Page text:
Question:

I just lost my job and I think it is because of my weight. I worked in a clothing store and believe I always did a good job. I was an above average sized person when I was hired and I have recently gained additional weight. Before I was fired, my boss made comments about me not fitting in the aisles and being hard to walk around when I was working the register. My boss didn’t tell me my weight was why I was being fired but I think that was the reason. Do I have any recourse against my employer?

Answer:

As an initial matter, there is no federal or state law that specifically protects an individual from discrimination in employment based on the individual’s weight. Nonetheless, depending on the cause of your weight and if your employer perceived or regarded you as having a disability because of your weight, you may be able to make out a claim of disability discrimination. You may recall hearing about the case of Holly Hallstrom, one of the models from the Price is Right television show. Hallstrom claimed that she was terminated from the show because of her weight gain, amongst other things. The Court of Appeals in Hallstrom’s case issued an unpublished decision which is not binding in other courts but which provides possible insight as to how a court might analyze a similar set of facts.

The court in Hallstrom’s case initially observed that being overweight is generally not a protected medical condition. However, the court considered two factors before allowing Ms. Hallstrom to proceed with her case. First, the court looked to whether the weight gain was the result of voluntary action or inaction by the plaintiff. Essentially the court questioned whether there was a physiological, systemic basis for the condition. In Hallstrom’s case she provided evidence that the weight gain was caused by medication that she was required to take to correct a hormonal imbalance. On this basis, the court determined that Hallstrom’s weight was not a “self imposed condition resulting from her voluntary action or inaction” and therefore her condition could legally be considered a disability.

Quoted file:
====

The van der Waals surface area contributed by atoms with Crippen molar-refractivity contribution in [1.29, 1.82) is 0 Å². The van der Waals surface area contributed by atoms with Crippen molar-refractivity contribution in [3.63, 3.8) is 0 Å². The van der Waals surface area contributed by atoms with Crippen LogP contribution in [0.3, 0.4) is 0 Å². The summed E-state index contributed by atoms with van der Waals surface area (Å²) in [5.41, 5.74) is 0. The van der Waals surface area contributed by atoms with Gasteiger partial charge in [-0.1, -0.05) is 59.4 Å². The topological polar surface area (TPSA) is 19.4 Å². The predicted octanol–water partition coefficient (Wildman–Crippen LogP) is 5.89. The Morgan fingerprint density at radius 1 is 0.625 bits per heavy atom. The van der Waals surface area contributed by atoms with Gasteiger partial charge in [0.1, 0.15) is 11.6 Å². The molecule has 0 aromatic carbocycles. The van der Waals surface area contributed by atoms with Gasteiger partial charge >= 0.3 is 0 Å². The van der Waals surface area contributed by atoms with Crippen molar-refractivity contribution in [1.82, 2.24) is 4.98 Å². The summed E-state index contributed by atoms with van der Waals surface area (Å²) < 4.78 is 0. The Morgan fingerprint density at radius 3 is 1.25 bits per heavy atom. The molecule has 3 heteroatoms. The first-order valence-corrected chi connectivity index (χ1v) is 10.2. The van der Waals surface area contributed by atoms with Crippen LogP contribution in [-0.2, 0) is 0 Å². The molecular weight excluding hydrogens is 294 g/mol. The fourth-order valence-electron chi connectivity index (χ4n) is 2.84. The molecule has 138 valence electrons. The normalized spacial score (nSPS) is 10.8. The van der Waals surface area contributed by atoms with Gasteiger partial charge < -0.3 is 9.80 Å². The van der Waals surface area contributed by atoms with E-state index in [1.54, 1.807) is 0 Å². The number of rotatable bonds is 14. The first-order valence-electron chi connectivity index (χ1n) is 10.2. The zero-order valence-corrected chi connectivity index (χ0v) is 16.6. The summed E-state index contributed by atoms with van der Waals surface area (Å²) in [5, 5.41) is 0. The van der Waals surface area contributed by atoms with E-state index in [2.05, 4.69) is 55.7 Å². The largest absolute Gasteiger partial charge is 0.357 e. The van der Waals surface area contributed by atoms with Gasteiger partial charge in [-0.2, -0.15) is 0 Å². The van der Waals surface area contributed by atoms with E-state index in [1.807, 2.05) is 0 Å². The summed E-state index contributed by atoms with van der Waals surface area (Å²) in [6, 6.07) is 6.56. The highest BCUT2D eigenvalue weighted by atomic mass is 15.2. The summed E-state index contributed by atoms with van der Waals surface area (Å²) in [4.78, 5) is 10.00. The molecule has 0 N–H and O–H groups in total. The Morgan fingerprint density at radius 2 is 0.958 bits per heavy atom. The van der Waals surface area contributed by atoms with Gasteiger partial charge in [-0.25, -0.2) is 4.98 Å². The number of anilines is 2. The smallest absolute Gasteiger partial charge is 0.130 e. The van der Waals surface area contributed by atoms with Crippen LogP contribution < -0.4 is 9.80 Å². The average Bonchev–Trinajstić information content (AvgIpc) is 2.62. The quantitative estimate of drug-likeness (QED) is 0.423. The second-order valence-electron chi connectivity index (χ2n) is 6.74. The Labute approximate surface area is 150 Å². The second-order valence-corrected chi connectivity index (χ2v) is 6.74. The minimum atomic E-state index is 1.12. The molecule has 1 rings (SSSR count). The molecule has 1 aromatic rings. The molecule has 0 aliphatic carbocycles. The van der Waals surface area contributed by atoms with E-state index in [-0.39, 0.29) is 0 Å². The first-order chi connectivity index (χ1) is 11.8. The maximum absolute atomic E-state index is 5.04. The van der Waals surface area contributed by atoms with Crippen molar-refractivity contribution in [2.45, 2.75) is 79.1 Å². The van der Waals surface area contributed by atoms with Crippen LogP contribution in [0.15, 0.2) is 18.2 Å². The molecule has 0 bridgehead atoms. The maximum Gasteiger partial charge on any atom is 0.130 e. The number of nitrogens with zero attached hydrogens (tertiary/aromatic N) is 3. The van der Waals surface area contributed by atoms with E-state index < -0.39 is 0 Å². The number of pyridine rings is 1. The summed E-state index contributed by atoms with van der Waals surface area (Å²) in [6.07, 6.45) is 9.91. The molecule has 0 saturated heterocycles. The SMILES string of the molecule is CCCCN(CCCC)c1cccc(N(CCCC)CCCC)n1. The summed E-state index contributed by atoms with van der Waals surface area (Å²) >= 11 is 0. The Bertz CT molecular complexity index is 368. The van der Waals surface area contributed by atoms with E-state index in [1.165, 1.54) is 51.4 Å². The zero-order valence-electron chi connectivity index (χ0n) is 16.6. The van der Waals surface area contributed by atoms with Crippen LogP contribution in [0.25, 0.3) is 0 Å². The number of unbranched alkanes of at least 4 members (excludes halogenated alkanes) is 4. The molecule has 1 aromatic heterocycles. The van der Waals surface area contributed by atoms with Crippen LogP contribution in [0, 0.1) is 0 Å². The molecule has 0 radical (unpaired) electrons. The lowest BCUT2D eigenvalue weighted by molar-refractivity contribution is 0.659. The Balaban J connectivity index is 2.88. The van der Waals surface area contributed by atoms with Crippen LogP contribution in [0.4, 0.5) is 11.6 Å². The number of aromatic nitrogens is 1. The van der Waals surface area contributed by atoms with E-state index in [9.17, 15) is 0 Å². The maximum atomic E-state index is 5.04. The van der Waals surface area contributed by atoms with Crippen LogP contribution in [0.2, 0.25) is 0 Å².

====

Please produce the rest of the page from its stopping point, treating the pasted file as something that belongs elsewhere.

Second, the court looked to whether the employer perceived or regarded Hallstrom’s condition as a disability. Under both state and federal disability law not only are actual disabilities protected, but so are perceived disabilities. The question is whether the employer perceived the employee as having a disability and if the employer treated the employee differently on that basis. In Hallstrom’s case she produced evidence that the producers of the show perceived her as unfit for the job because of her weight.

Applying these principals to your situation, the key questions will be the cause of your weight gain and how your employer perceived you. If your weight gain was the result of involuntary action and if you can prove that your employer perceived you as having a disability because of your weight, you may have a viable claim of discrimination.
– – – – – – – – – – – – – – – – – – – – – – – – – –
Back to Menu- Work Place Law 2004 Articles